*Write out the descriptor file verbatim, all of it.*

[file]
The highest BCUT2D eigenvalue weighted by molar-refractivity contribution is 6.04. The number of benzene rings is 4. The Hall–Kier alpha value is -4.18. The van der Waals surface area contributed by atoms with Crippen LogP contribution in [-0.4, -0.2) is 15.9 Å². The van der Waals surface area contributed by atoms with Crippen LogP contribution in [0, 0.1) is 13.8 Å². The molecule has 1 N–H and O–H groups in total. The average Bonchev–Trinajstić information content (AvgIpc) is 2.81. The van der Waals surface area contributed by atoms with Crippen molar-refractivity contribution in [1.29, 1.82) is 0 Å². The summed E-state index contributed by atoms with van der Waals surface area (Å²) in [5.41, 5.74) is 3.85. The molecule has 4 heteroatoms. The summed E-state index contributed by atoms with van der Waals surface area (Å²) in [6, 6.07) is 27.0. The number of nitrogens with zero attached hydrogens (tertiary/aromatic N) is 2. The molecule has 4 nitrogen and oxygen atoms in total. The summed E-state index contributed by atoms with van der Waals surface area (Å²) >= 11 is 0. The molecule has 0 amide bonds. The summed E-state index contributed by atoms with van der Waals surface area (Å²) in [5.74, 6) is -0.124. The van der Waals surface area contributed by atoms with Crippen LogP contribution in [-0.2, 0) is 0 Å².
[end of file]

The highest BCUT2D eigenvalue weighted by molar-refractivity contribution is 6.04. The number of benzene rings is 4. The Hall–Kier alpha value is -4.18. The van der Waals surface area contributed by atoms with Crippen LogP contribution in [-0.4, -0.2) is 15.9 Å². The van der Waals surface area contributed by atoms with Crippen LogP contribution in [0, 0.1) is 13.8 Å². The molecule has 1 N–H and O–H groups in total. The average Bonchev–Trinajstić information content (AvgIpc) is 2.81. The van der Waals surface area contributed by atoms with Crippen molar-refractivity contribution in [1.29, 1.82) is 0 Å². The summed E-state index contributed by atoms with van der Waals surface area (Å²) in [5.41, 5.74) is 3.85. The molecule has 4 heteroatoms. The summed E-state index contributed by atoms with van der Waals surface area (Å²) in [6, 6.07) is 27.0. The number of nitrogens with zero attached hydrogens (tertiary/aromatic N) is 2. The molecule has 4 nitrogen and oxygen atoms in total. The summed E-state index contributed by atoms with van der Waals surface area (Å²) >= 11 is 0. The molecule has 0 amide bonds. The summed E-state index contributed by atoms with van der Waals surface area (Å²) in [5.74, 6) is -0.124. The van der Waals surface area contributed by atoms with Crippen LogP contribution in [-0.2, 0) is 0 Å².